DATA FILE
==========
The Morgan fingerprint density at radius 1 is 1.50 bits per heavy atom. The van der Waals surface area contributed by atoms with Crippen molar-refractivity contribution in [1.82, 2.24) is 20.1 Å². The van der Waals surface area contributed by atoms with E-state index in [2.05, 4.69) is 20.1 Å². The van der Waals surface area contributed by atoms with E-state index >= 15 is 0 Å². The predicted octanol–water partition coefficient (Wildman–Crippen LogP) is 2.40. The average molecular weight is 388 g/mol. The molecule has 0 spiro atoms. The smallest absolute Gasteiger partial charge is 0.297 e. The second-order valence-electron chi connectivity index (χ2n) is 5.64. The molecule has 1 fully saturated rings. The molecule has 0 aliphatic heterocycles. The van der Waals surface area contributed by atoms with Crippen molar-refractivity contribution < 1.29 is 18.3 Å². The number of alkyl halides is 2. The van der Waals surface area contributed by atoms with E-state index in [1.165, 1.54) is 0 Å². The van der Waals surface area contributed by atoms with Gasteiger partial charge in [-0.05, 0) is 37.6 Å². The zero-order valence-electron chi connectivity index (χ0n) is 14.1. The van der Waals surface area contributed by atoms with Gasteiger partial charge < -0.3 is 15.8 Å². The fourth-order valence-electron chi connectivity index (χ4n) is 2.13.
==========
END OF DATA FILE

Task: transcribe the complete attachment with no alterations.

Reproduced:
The Morgan fingerprint density at radius 1 is 1.50 bits per heavy atom. The van der Waals surface area contributed by atoms with Crippen molar-refractivity contribution in [1.82, 2.24) is 20.1 Å². The van der Waals surface area contributed by atoms with E-state index in [2.05, 4.69) is 20.1 Å². The van der Waals surface area contributed by atoms with E-state index >= 15 is 0 Å². The predicted octanol–water partition coefficient (Wildman–Crippen LogP) is 2.40. The average molecular weight is 388 g/mol. The molecule has 0 spiro atoms. The smallest absolute Gasteiger partial charge is 0.297 e. The second-order valence-electron chi connectivity index (χ2n) is 5.64. The molecule has 1 fully saturated rings. The molecule has 0 aliphatic heterocycles. The van der Waals surface area contributed by atoms with Crippen molar-refractivity contribution < 1.29 is 18.3 Å². The number of alkyl halides is 2. The van der Waals surface area contributed by atoms with E-state index in [1.165, 1.54) is 0 Å². The van der Waals surface area contributed by atoms with Gasteiger partial charge in [-0.05, 0) is 37.6 Å². The zero-order valence-electron chi connectivity index (χ0n) is 14.1. The van der Waals surface area contributed by atoms with Gasteiger partial charge < -0.3 is 15.8 Å². The fourth-order valence-electron chi connectivity index (χ4n) is 2.13.